Jan Seale and Cobai Kastan launched their travel planning company, Out of Office, in March 2020, just as the pandemic hit and international borders were closing.
While travel companies, along with companies in the live events and fitness industries, have borne the brunt of the COVID-19 pandemic lockdowns, Out of Office, which helps users get travel recommendations from friends, has prevailed. It launched its app in August 2021 and most recently raised a $3.5 million seed funding round in April.
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“If you fast forward to today, you see that despite the emerging economic conditions, people are traveling more than ever,” Seale said.
soul is right. Travel spending in April 2022 topped 2019 levels for the first time since the start of the COVID-19 pandemic more than two years ago, according to a report released earlier this month by the US Travel Association.
But that doesn’t necessarily mean venture investing in travel companies will keep up, especially as investors fear a deepening recession. According to Crunchbase data, funding for VC-backed companies in the travel and tourism industry is approximately $3.2 billion worldwide so far this year.
This is slightly below where it was at the same time last year, when investment in the travel sector returned to pre-pandemic levels. In 2021, VC-backed travel and tourism companies raised $10.7 billion. That was almost as much as 2019, when peak funding for the sector was achieved over the past five years.
“With so much pent-up travel pent-up during the pandemic, the travel sector has recovered really quickly and is growing, and yet as a result of the pandemic, people are trying to do things a little differently,” said Steve Taub of Jetblue Technology Ventures of the 2021 investments.
Jetblue Technology Ventures invests in early stage companies that are innovating in the travel and hospitality space.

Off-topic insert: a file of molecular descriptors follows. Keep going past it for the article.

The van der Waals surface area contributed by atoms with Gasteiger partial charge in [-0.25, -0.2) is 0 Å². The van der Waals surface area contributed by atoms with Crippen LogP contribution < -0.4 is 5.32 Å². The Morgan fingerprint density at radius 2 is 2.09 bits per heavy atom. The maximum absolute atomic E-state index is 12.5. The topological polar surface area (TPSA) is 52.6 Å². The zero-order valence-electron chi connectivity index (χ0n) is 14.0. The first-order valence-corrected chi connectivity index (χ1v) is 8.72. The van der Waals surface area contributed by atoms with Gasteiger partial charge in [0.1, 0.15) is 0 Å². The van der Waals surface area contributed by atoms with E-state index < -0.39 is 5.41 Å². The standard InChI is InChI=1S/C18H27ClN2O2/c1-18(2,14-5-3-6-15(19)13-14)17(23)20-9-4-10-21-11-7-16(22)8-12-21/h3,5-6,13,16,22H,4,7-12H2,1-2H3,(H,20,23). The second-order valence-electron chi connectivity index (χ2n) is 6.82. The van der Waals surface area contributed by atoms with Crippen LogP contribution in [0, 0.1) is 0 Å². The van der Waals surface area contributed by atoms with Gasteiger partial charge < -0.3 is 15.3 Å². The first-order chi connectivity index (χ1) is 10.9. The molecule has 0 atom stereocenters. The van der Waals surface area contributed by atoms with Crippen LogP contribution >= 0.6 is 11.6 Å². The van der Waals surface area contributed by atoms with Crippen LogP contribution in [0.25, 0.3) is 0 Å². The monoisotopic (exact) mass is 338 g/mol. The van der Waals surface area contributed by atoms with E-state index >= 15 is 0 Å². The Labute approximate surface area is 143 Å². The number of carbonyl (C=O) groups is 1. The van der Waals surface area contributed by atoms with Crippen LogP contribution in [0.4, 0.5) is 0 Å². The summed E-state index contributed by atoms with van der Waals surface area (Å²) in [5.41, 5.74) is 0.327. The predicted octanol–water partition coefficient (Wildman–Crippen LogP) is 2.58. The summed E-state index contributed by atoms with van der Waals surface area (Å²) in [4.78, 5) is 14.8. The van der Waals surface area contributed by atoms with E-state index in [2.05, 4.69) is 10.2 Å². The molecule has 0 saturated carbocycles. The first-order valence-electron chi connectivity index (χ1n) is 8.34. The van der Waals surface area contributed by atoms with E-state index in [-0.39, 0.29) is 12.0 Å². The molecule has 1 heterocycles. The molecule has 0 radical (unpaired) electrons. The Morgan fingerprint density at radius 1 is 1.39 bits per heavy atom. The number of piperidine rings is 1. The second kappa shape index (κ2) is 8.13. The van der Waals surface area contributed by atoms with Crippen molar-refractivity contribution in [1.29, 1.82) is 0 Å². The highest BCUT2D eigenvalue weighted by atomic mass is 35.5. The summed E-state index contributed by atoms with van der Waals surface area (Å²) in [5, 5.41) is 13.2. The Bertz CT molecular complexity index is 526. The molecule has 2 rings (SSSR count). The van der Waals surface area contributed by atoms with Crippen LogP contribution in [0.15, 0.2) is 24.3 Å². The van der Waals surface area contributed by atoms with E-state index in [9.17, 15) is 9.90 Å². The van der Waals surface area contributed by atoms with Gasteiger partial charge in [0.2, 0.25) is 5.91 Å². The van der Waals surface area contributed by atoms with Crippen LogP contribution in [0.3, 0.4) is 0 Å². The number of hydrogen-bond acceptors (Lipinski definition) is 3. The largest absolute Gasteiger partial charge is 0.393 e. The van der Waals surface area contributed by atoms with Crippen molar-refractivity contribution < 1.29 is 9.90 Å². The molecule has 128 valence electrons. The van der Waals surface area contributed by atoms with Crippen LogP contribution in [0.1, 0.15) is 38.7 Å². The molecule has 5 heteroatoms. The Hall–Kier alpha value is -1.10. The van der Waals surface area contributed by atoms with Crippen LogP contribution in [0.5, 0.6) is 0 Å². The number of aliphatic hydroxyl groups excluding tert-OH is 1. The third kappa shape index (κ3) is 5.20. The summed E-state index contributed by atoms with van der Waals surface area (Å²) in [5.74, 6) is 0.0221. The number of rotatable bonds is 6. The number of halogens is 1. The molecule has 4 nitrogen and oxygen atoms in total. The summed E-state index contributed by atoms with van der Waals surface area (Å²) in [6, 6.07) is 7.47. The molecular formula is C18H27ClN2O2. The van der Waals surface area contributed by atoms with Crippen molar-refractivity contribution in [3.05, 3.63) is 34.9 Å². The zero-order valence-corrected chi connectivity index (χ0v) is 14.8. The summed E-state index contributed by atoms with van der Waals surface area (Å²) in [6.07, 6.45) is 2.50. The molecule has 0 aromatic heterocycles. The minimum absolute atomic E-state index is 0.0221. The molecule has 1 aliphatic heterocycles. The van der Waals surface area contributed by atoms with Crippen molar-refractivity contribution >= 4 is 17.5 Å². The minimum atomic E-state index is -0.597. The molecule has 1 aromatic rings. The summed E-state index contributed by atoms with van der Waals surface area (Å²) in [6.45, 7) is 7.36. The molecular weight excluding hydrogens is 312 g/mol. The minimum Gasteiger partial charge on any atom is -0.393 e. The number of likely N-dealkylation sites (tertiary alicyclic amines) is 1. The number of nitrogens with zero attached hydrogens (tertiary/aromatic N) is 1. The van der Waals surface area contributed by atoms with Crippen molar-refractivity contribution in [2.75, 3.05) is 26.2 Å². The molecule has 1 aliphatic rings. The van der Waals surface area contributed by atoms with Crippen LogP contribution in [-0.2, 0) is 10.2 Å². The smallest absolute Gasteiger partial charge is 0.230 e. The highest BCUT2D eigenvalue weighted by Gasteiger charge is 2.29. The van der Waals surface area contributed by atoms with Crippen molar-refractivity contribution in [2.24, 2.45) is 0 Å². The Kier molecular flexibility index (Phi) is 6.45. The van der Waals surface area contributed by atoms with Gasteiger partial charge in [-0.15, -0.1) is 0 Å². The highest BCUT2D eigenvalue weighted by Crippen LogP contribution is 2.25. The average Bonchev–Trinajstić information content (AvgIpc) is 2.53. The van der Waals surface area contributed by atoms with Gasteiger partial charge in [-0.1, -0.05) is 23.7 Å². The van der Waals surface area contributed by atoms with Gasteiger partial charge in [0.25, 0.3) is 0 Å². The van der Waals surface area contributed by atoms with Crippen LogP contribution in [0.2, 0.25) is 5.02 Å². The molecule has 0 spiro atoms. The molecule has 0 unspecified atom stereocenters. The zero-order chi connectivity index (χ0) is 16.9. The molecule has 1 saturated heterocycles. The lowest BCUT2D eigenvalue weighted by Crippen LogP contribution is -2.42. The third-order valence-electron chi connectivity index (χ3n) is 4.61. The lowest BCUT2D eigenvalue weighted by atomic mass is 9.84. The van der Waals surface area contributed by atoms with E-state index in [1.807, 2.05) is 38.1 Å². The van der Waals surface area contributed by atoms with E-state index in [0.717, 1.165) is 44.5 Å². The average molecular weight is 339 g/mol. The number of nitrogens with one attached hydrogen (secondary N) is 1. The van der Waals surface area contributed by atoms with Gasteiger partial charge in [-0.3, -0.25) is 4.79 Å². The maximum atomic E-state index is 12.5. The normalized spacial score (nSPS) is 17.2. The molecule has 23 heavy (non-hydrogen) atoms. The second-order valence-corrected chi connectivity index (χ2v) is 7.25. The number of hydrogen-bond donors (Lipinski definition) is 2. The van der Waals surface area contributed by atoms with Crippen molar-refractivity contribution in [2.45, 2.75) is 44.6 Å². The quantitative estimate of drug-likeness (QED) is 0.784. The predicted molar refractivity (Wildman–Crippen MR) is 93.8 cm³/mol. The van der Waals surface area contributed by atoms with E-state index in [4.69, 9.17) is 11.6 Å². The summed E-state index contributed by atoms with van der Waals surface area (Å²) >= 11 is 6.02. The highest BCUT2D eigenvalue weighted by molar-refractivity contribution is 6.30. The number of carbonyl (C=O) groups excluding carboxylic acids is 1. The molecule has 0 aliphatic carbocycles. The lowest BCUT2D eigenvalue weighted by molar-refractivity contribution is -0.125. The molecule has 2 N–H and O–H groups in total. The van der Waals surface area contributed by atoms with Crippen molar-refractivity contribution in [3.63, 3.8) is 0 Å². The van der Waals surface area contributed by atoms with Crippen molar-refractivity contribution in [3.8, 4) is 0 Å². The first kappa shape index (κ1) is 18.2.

“It was kind of a reset,” Taub said.
Last year laid the foundation for the recovery of the travel industry. The widespread rollout of the COVID-19 vaccines helped restore a sense of normalcy to the world and travel restrictions were eased.
At the same time, VC funding for the sector increased and companies in the industry made big strides themselves. Airbnb and Vacasa, for example, went public last year along with airline companies Frontier Airlines and Sun Country Airlines.
But volatility in public markets has caused investors to pause. Overall VC funding is on the decline, and travel is no exception.
So far in 2022, about a third of companies in the travel and tourism industry that have raised funds were seed-stage companies. These include Localeur, Out of Office and Showplace. Some are in travel planning, while others are in hospitality or aeronautical engineering.
It is too early to tell if funding for the travel sector as a whole will pick up. It is somewhat dependent on the macroeconomic environment. Many VCs are waiting to see what happens in the broader market.
Especially with a looming recession, travel in general is expected to decline after this year’s “super cycle,” according to Hopper CEO Frederic Lalonde. In terms of funding, “I don’t think, travel or not, there’s a founder who can muster an upside right now,” he said
But according to Samantha Patil, founder of Los Angeles-based travel planning startup Well Traveled, even a recession doesn’t mean people stop traveling altogether.
“I think as long as people can remember a point in their life where they couldn’t travel, which wasn’t that long ago, they’re going to want to travel,” Patil said.
That could mean more local travel rather than a multi-country tour of Europe, she said
Out of Office’s Seale was similar, noting the increased flexibility many people with work-from-home policies have.
“People had more flexibility than ever before, so people will still get out,” Seale said.
Crunchbase queries used in this article:
Figure: Dom Guzman
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